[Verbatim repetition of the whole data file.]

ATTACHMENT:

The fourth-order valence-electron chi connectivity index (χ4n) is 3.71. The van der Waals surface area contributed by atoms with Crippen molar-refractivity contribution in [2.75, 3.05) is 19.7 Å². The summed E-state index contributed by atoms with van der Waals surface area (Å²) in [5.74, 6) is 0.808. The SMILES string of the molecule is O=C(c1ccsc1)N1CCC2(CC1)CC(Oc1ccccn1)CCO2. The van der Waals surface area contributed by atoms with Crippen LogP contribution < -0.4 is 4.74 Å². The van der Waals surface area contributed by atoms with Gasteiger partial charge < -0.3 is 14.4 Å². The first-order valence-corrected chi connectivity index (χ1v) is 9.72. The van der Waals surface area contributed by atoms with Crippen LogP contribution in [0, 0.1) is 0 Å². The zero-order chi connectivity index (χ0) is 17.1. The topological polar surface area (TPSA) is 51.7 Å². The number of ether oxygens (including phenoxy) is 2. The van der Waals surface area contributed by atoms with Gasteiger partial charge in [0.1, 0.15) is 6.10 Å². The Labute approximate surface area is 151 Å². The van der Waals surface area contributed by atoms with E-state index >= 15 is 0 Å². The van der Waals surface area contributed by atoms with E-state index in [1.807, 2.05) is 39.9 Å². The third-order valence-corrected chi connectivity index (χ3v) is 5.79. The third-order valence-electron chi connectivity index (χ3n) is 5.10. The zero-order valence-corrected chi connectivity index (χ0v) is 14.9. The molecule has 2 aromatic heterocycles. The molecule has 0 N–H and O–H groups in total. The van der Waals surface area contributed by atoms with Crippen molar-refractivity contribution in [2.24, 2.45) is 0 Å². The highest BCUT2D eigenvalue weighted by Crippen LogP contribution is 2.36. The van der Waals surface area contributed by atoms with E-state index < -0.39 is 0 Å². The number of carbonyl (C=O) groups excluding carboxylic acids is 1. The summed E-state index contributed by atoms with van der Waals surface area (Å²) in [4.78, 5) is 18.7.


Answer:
The fourth-order valence-electron chi connectivity index (χ4n) is 3.71. The van der Waals surface area contributed by atoms with Crippen molar-refractivity contribution in [2.75, 3.05) is 19.7 Å². The summed E-state index contributed by atoms with van der Waals surface area (Å²) in [5.74, 6) is 0.808. The SMILES string of the molecule is O=C(c1ccsc1)N1CCC2(CC1)CC(Oc1ccccn1)CCO2. The van der Waals surface area contributed by atoms with Crippen LogP contribution < -0.4 is 4.74 Å². The van der Waals surface area contributed by atoms with Gasteiger partial charge < -0.3 is 14.4 Å². The first-order valence-corrected chi connectivity index (χ1v) is 9.72. The van der Waals surface area contributed by atoms with Crippen LogP contribution in [0, 0.1) is 0 Å². The zero-order chi connectivity index (χ0) is 17.1. The topological polar surface area (TPSA) is 51.7 Å². The number of ether oxygens (including phenoxy) is 2. The van der Waals surface area contributed by atoms with Gasteiger partial charge in [0.1, 0.15) is 6.10 Å². The Labute approximate surface area is 151 Å². The van der Waals surface area contributed by atoms with E-state index >= 15 is 0 Å². The van der Waals surface area contributed by atoms with E-state index in [1.807, 2.05) is 39.9 Å². The third-order valence-corrected chi connectivity index (χ3v) is 5.79. The third-order valence-electron chi connectivity index (χ3n) is 5.10. The zero-order valence-corrected chi connectivity index (χ0v) is 14.9. The molecule has 2 aromatic heterocycles. The molecule has 0 N–H and O–H groups in total. The van der Waals surface area contributed by atoms with Crippen molar-refractivity contribution in [2.24, 2.45) is 0 Å². The highest BCUT2D eigenvalue weighted by Crippen LogP contribution is 2.36. The van der Waals surface area contributed by atoms with E-state index < -0.39 is 0 Å². The number of carbonyl (C=O) groups excluding carboxylic acids is 1. The summed E-state index contributed by atoms with van der Waals surface area (Å²) in [4.78, 5) is 18.7.